The universe is commonly defined as the totality of everything that exists, including all physical matter and energy, the planets, stars, galaxies, and the contents of intergalactic space, although this usage may differ with the context (see definitions, below). The term universe may be used in slightly different contextual senses, denoting such concepts as the cosmos, the world, or nature. Observations of earlier stages in the development of the universe, which can be seen at great distances, suggest that the universe has been governed by the same physical laws and constants throughout most of its extent and history.
Throughout recorded history, several cosmologies and cosmogonies have been proposed to account for observations of the universe. The earliest quantitative geocentric models were developed by theancient Greeks, who proposed that the universe possesses infinite space and has existed eternally, but contains a single set of concentric spheres of finite size – corresponding to the fixed stars, theSun and various planets – rotating about a spherical but unmoving Earth. Over the centuries, more precise observations and improved theories of gravity led to Copernicus's heliocentric model and theNewtonian model of the Solar System, respectively. Further improvements in astronomy led to the realization that the Solar System is embedded in a galaxy composed of billions of stars, the Milky Way, and that other galaxies exist outside it, as far as astronomical instruments can reach. Careful studies of the distribution of these galaxies and their spectral lines have led to much of modern cosmology. Discovery of the red shift and cosmic microwave background radiation revealed that the universe is expanding and apparently had a beginning.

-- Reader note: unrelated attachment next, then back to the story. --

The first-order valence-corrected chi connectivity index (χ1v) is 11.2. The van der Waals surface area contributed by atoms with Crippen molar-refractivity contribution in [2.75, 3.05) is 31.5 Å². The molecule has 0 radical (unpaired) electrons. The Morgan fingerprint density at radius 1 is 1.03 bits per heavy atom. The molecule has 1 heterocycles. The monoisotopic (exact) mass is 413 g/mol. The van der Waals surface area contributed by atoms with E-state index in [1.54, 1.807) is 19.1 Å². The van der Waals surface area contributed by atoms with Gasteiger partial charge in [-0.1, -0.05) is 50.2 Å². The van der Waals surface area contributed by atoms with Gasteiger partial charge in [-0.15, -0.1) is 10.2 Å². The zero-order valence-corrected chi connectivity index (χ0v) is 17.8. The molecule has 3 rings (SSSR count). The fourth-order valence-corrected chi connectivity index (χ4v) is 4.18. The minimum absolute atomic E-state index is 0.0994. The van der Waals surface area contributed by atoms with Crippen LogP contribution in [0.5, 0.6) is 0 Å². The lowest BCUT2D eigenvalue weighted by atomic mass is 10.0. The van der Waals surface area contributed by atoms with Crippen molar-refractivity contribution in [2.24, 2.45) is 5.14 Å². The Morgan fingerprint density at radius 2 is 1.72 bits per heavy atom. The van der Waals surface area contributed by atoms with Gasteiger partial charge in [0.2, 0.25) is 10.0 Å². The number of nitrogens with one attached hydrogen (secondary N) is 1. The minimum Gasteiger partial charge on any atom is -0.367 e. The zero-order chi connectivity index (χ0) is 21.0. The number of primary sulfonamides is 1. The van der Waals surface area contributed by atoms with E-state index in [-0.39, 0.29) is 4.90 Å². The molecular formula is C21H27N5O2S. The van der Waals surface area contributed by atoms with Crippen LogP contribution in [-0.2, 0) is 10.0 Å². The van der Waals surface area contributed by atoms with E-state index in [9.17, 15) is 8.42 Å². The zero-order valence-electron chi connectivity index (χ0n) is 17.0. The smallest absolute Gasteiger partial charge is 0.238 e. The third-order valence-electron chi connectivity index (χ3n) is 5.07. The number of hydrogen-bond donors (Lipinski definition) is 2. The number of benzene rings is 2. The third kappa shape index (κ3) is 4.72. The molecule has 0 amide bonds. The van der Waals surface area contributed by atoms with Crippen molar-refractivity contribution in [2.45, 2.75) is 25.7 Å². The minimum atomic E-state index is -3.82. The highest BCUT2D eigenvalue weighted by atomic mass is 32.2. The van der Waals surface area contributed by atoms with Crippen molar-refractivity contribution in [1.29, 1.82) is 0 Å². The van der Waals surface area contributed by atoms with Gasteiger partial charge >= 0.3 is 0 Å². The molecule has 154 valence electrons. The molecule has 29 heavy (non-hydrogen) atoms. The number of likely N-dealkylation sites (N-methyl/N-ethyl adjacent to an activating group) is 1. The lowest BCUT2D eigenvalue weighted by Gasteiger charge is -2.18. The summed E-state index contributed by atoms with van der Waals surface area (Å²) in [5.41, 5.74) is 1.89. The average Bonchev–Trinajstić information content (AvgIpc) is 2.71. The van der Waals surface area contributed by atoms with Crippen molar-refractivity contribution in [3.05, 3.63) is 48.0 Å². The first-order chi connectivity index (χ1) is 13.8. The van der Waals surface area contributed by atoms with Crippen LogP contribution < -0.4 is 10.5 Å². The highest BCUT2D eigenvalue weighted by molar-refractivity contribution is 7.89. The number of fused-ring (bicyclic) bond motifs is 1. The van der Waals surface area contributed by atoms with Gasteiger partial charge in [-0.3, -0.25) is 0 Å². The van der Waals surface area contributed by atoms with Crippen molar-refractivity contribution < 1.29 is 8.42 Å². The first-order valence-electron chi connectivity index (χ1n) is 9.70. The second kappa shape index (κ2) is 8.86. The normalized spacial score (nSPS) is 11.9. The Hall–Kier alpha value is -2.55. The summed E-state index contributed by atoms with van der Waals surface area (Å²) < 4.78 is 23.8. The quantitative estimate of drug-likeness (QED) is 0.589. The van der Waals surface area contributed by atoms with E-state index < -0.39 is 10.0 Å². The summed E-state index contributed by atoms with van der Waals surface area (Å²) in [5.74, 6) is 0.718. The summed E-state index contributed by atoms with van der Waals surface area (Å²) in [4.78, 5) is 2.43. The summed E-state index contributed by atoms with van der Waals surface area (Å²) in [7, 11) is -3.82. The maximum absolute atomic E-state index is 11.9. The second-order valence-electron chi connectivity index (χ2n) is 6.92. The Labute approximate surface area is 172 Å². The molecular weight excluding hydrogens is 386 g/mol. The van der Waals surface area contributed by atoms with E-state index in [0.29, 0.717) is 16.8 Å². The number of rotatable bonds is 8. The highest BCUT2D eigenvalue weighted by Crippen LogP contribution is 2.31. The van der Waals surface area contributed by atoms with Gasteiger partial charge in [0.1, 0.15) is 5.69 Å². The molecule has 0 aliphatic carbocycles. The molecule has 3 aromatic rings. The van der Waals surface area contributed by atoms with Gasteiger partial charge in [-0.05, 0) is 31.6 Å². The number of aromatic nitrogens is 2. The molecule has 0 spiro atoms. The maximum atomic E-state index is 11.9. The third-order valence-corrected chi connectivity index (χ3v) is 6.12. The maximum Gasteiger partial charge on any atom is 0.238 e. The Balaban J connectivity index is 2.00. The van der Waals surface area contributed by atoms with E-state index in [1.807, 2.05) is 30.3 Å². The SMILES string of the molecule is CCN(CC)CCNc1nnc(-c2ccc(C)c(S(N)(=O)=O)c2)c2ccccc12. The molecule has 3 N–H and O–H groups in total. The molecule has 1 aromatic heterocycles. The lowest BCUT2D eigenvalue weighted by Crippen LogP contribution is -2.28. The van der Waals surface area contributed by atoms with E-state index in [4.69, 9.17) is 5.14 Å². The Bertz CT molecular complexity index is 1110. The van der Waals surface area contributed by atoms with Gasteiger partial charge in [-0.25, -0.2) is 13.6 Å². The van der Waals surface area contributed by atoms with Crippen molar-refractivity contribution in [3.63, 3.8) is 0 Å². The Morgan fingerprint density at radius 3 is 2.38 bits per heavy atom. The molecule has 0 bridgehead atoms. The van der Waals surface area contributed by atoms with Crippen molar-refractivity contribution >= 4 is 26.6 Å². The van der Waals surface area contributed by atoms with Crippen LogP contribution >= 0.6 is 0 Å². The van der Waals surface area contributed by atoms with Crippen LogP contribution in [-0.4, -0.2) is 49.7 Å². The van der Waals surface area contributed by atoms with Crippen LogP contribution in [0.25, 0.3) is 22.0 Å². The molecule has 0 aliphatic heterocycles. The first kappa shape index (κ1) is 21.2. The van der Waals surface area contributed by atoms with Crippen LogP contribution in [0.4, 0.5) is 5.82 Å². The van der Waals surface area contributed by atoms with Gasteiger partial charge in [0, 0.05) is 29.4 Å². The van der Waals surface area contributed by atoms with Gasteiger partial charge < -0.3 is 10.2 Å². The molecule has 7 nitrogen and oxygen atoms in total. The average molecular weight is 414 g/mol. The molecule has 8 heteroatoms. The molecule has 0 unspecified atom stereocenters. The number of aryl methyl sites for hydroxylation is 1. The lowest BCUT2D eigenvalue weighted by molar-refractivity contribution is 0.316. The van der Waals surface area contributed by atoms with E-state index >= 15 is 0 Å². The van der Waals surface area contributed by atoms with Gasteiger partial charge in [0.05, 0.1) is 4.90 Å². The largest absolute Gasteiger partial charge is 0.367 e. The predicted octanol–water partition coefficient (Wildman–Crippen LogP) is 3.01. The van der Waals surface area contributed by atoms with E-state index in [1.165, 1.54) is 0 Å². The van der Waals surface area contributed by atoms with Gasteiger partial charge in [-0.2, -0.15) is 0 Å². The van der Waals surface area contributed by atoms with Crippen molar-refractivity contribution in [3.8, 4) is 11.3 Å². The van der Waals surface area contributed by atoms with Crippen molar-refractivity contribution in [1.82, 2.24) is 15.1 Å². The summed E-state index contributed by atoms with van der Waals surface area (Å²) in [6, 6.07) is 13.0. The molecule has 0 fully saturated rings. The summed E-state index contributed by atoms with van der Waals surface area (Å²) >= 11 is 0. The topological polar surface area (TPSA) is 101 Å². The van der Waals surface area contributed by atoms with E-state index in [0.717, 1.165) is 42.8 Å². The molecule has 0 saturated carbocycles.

According to the prevailing scientific model of the universe, known as the Big Bang, the universe expanded from an extremely hot, dense phase called the Planck epoch, in which all the matter and energy of the observable universe was concentrated. Since the Planck epoch, the universe has been expanding to its present form, possibly with a brief period (less than 10−32 seconds) of cosmic inflation. Several independent experimental measurements support this theoretical expansion and, more generally, the Big Bang theory. Recent observations indicate that this expansion is accelerating because of dark energy, and that most of the matter in the universe may be in a form which cannot be detected by present instruments, and so is not accounted for in the present models of the universe; this has been named dark matter. The imprecision of current observations has hindered predictions of the ultimate fate of the universe.